SVLG Wins Multi-Million Dollar Judgment against The Santa Clara Valley Water District over Illegal Water Charges

On behalf of its client, Great Oaks Water Company, SVLG successfully tried claims against the Santa Clara Valley Water District for illegal and excessive groundwater charges. Great Oaks is a water utility serving over 100,000 customers. Great Oaks obtains the water that it distributes to its customers from wells. The District is a government agency responsible for water supply. The groundwater charge is a fee charged by the Water District to pay for its activities recharging the groundwater basin.

After four years of litigation and a hard fought multi-phase trial, the Santa Clara County Superior Court determined that the groundwater charge during water year 2005-2006 was illegally imposed in two major respects. First, the court agreed that the groundwater charge was entirely illegal under Proposition 218 because it had been imposed without proper notice and without a vote of the ratepayers. On that basis the court ordered a complete refund of $4,623,095 plus interest in the amount of $1,285,523. Second, the Court found that the District abused its discretion under its enabling Actby overcharging Great Oaks approximately $1,300,000 in groundwater charges. Great Oaks is currently pursuing claims arising from subsequent years.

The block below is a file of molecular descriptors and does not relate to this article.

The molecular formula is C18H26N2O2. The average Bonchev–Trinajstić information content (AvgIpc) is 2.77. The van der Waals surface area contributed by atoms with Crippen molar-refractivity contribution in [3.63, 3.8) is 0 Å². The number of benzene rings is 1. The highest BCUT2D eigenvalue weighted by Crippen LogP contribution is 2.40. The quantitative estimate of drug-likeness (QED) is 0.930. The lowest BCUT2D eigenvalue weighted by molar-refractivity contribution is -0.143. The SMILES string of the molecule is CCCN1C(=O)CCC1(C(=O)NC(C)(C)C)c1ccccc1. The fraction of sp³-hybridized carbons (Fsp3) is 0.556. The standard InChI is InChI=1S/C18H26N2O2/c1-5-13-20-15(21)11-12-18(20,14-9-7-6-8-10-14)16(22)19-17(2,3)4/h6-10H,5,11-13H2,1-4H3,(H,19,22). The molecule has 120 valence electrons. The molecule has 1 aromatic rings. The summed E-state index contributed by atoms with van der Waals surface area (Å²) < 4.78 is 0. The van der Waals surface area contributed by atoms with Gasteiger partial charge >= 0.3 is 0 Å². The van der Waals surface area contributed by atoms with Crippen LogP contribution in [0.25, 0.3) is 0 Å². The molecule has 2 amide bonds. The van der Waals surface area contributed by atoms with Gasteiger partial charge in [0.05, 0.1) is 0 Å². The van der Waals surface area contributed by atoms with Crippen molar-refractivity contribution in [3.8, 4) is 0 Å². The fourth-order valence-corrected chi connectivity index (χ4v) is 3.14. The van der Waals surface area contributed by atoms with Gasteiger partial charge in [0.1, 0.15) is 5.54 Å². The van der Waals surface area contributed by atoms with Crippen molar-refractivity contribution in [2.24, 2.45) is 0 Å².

The benefits conferred upon the public from this case are tremendous. Both the Proposition 218 and District Act portions of the case will affect all of the 1,700,000 water users within the Santa Clara Valley. More than 4,000 wells are subject to the groundwater charge, including the municipal and private wells furnishing water to the cities of San Jose, Morgan Hill, Santa Clara, Gilroy, Los Gatos, Monte Sereno, Saratoga, Campbell and Cupertino. Approximately $70,000,000 per year is collected in groundwater charges by the District. The groundwater charge accounts for nearly 50% of most water bills, including the bills of Great Oaks' customers.

The revenue the District received from overcharging groundwater ratepayers was commingled into District overhead and accounts unrelated to recharging the groundwater basin. Further, the District's financial reserves, partly as a result of its overcharging, were in excess of $300,000,000.00. One objective of the Great Oaks lawsuit is bringing these financial practices to an end.

The post trial status of the case is that, to date, the District has not changed its accounting practices. The District has instituted a protest procedure to try to avoid Proposition 218 liability, but refuses to comply with the requirement for a vote. The District has appealed the judgment and the case is likely to reach its final resolution in the California Supreme Court.

Jeffrey S. Lawson led the SVLG trial team. Johnson & James served as co-counsel.